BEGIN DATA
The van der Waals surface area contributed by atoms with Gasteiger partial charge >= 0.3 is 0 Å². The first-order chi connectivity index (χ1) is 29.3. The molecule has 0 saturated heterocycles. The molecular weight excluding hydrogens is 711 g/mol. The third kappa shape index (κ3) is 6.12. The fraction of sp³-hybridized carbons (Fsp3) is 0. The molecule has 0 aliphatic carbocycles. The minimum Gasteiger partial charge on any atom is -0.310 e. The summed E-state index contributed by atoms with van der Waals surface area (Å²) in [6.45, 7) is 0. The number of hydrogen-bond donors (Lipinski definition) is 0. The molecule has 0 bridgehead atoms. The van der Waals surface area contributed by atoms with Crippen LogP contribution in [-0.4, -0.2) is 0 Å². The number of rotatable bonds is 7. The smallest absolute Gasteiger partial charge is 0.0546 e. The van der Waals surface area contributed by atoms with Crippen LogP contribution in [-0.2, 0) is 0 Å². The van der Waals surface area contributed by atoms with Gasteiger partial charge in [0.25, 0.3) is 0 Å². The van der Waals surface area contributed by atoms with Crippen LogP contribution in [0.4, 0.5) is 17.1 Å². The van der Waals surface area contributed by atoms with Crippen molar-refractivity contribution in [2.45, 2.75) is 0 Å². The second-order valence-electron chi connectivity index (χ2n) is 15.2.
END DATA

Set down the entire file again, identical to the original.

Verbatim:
The van der Waals surface area contributed by atoms with Gasteiger partial charge >= 0.3 is 0 Å². The first-order chi connectivity index (χ1) is 29.3. The molecule has 0 saturated heterocycles. The molecular weight excluding hydrogens is 711 g/mol. The third kappa shape index (κ3) is 6.12. The fraction of sp³-hybridized carbons (Fsp3) is 0. The molecule has 0 aliphatic carbocycles. The minimum Gasteiger partial charge on any atom is -0.310 e. The summed E-state index contributed by atoms with van der Waals surface area (Å²) in [6.45, 7) is 0. The number of hydrogen-bond donors (Lipinski definition) is 0. The molecule has 0 bridgehead atoms. The van der Waals surface area contributed by atoms with Crippen LogP contribution in [-0.4, -0.2) is 0 Å². The number of rotatable bonds is 7. The smallest absolute Gasteiger partial charge is 0.0546 e. The van der Waals surface area contributed by atoms with Crippen LogP contribution in [-0.2, 0) is 0 Å². The van der Waals surface area contributed by atoms with Gasteiger partial charge in [0.25, 0.3) is 0 Å². The van der Waals surface area contributed by atoms with Crippen LogP contribution in [0.4, 0.5) is 17.1 Å². The van der Waals surface area contributed by atoms with Crippen molar-refractivity contribution in [2.45, 2.75) is 0 Å². The second-order valence-electron chi connectivity index (χ2n) is 15.2.